Drug resistance and its significance for treatment decisions in non-small-cell lung cancer

G.D. Goss, E. Tsvetkova

Abstract


Non-small-cell lung cancer (NSCLC) constitutes about 85% of all lung cancers. Approximately 50% of patients diagnosed with NSCLC present with advanced disease (stage III or IV) that is not amenable to curative treatment. The number of patients with stage IIIB or IV disease who are alive at 1 year after diagnosis has increased from 10% in the untreated population in the early 1980s to 50% in patients with a good performance status receiving treatment today. However, those statistics remain dismal, and the two dominant reasons are the large number of patients diagnosed with advanced-stage disease and the observed primary or secondary resistance to current therapies. The present article addresses the question of drug resistance in lung cancer, focusing on subjects that are currently topical and under intense scrutiny.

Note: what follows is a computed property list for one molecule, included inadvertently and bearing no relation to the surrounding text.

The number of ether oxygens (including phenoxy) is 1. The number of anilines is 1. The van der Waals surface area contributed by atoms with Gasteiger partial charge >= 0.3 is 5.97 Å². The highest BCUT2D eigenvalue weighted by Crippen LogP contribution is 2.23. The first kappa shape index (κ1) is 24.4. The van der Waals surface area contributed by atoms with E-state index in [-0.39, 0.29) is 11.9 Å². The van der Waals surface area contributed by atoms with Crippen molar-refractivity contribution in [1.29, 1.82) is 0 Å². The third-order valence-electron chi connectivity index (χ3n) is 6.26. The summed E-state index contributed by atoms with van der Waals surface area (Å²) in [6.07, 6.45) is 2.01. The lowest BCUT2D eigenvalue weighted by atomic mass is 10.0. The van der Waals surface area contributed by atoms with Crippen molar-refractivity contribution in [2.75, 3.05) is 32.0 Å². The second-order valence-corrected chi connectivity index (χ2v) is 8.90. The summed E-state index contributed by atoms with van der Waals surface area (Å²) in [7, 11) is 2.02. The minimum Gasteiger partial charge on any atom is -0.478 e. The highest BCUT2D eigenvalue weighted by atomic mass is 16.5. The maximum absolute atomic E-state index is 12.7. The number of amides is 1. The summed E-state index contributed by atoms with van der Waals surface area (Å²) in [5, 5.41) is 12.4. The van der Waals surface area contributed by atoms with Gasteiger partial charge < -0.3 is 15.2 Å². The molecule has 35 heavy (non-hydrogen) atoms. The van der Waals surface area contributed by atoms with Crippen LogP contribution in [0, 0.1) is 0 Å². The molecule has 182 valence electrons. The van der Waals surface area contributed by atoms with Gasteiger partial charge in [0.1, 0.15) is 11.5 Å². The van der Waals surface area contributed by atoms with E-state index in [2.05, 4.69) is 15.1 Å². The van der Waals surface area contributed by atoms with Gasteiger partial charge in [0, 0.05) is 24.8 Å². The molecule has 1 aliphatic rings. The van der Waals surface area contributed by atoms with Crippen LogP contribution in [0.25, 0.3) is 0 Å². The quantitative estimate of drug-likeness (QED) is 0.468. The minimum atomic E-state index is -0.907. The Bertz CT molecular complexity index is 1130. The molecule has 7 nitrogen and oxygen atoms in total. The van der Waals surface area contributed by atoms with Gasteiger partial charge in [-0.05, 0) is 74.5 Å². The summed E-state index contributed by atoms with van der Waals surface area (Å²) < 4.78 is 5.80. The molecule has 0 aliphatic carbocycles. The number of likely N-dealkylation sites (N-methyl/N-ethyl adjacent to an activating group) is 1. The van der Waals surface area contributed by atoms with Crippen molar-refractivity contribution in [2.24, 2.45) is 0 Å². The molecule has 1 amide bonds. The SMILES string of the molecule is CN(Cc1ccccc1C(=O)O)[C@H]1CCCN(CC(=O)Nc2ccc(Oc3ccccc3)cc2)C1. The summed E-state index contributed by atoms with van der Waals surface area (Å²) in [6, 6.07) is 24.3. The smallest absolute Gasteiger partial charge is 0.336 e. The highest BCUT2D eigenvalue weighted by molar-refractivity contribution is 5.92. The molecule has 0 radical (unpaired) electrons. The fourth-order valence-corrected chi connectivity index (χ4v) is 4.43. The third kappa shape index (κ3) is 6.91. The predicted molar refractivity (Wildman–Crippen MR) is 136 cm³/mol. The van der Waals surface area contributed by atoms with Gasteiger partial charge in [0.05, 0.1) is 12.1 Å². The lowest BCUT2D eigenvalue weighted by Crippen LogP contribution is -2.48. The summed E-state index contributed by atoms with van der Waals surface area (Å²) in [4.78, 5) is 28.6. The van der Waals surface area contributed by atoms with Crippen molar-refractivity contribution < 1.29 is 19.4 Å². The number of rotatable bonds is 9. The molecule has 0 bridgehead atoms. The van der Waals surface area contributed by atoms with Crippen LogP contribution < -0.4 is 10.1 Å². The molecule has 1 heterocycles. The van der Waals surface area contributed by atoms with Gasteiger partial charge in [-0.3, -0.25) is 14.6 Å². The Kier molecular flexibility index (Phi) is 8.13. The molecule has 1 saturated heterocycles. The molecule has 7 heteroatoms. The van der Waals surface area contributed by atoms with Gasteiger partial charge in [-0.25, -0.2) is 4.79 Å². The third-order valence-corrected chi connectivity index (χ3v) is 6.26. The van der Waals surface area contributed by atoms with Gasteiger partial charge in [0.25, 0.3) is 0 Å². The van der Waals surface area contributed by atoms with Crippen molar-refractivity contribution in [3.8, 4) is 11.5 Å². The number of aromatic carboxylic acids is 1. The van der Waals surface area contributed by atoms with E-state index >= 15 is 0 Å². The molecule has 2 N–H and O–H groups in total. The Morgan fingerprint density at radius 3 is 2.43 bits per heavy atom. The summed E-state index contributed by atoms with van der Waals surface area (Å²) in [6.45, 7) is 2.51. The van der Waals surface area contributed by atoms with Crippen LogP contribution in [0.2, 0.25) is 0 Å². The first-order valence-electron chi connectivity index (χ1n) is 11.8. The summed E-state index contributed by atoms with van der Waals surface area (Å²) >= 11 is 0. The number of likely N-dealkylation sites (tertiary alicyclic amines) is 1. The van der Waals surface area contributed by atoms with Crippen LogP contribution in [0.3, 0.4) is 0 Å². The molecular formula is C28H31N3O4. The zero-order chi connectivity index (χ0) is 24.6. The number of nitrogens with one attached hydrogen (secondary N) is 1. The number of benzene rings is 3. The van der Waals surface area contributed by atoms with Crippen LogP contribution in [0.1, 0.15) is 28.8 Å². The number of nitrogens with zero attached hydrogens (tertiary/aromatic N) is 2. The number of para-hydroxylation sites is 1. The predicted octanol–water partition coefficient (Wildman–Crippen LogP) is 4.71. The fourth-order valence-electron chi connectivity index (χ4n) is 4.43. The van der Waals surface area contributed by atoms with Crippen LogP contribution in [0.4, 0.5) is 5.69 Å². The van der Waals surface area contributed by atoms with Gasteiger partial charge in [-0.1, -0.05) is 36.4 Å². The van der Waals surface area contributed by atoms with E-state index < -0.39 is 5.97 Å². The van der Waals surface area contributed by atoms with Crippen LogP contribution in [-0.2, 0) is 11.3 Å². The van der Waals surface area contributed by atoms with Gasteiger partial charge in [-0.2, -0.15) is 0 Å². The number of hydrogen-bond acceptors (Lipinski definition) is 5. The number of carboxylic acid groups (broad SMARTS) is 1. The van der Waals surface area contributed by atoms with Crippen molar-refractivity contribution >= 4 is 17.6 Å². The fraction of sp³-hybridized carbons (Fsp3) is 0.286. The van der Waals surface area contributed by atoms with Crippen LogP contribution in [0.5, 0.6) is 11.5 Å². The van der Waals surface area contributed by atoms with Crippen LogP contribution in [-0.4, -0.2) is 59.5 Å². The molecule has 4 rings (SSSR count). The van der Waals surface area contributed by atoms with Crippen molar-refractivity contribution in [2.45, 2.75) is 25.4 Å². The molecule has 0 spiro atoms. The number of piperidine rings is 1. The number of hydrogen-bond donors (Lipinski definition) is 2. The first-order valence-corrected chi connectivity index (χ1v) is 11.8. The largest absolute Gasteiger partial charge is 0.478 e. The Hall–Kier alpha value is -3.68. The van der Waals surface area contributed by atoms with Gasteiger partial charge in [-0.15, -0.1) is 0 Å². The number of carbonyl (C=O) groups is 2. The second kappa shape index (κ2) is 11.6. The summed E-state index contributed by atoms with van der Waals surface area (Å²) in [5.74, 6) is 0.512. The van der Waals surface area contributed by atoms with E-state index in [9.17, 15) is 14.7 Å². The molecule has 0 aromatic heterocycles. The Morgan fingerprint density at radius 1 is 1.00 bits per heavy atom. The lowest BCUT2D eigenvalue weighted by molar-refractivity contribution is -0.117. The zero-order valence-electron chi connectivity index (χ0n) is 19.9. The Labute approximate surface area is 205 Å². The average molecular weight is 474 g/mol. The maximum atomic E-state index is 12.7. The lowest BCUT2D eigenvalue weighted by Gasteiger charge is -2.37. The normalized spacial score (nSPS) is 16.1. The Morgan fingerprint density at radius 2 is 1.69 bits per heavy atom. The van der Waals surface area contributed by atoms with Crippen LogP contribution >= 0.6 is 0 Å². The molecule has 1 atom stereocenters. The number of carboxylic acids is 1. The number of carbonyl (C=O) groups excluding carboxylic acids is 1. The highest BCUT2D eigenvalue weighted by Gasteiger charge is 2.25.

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DOI: http://dx.doi.org/10.3747/co.19.1113






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ISSN: 1198-0052 (Print) ISSN: 1718-7729 (Online)